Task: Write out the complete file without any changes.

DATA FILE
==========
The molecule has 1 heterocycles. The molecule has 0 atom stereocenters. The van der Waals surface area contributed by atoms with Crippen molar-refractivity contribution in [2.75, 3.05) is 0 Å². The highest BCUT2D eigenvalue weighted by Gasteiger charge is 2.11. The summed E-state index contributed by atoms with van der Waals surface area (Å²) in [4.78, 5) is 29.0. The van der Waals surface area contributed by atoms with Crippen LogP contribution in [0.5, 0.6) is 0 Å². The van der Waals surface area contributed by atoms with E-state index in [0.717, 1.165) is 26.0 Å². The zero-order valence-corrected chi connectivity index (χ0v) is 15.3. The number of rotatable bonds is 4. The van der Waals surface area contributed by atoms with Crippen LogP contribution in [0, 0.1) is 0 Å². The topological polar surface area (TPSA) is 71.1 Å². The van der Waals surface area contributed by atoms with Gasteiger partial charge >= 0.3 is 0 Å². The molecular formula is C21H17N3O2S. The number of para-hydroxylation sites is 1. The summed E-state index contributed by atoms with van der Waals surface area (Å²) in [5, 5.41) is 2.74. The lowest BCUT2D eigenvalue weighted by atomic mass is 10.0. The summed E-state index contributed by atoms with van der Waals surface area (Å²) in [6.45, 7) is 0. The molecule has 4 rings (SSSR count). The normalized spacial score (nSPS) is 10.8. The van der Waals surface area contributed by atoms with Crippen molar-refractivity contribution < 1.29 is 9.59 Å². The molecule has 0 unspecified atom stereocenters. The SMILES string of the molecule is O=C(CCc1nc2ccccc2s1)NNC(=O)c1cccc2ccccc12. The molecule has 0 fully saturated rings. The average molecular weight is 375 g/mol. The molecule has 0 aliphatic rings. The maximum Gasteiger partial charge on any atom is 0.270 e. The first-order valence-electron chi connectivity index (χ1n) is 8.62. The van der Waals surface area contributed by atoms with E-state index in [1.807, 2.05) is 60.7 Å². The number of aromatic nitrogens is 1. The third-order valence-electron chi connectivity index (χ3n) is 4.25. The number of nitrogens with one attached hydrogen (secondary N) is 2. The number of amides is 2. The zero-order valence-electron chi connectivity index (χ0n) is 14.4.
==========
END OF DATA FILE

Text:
The molecule has 1 heterocycles. The molecule has 0 atom stereocenters. The van der Waals surface area contributed by atoms with Crippen molar-refractivity contribution in [2.75, 3.05) is 0 Å². The highest BCUT2D eigenvalue weighted by Gasteiger charge is 2.11. The summed E-state index contributed by atoms with van der Waals surface area (Å²) in [4.78, 5) is 29.0. The van der Waals surface area contributed by atoms with Crippen LogP contribution in [0.5, 0.6) is 0 Å². The van der Waals surface area contributed by atoms with E-state index in [0.717, 1.165) is 26.0 Å². The zero-order valence-corrected chi connectivity index (χ0v) is 15.3. The number of rotatable bonds is 4. The van der Waals surface area contributed by atoms with Crippen LogP contribution in [0, 0.1) is 0 Å². The topological polar surface area (TPSA) is 71.1 Å². The van der Waals surface area contributed by atoms with Gasteiger partial charge >= 0.3 is 0 Å². The molecular formula is C21H17N3O2S. The number of para-hydroxylation sites is 1. The summed E-state index contributed by atoms with van der Waals surface area (Å²) in [5, 5.41) is 2.74. The lowest BCUT2D eigenvalue weighted by atomic mass is 10.0. The summed E-state index contributed by atoms with van der Waals surface area (Å²) in [6.45, 7) is 0. The molecule has 4 rings (SSSR count). The normalized spacial score (nSPS) is 10.8. The van der Waals surface area contributed by atoms with Crippen molar-refractivity contribution < 1.29 is 9.59 Å². The molecule has 0 unspecified atom stereocenters. The SMILES string of the molecule is O=C(CCc1nc2ccccc2s1)NNC(=O)c1cccc2ccccc12. The molecule has 0 fully saturated rings. The average molecular weight is 375 g/mol. The molecule has 0 aliphatic rings. The maximum Gasteiger partial charge on any atom is 0.270 e. The first-order valence-electron chi connectivity index (χ1n) is 8.62. The van der Waals surface area contributed by atoms with E-state index in [1.807, 2.05) is 60.7 Å². The number of aromatic nitrogens is 1. The third-order valence-electron chi connectivity index (χ3n) is 4.25. The number of nitrogens with one attached hydrogen (secondary N) is 2. The number of amides is 2. The zero-order valence-electron chi connectivity index (χ0n) is 14.4.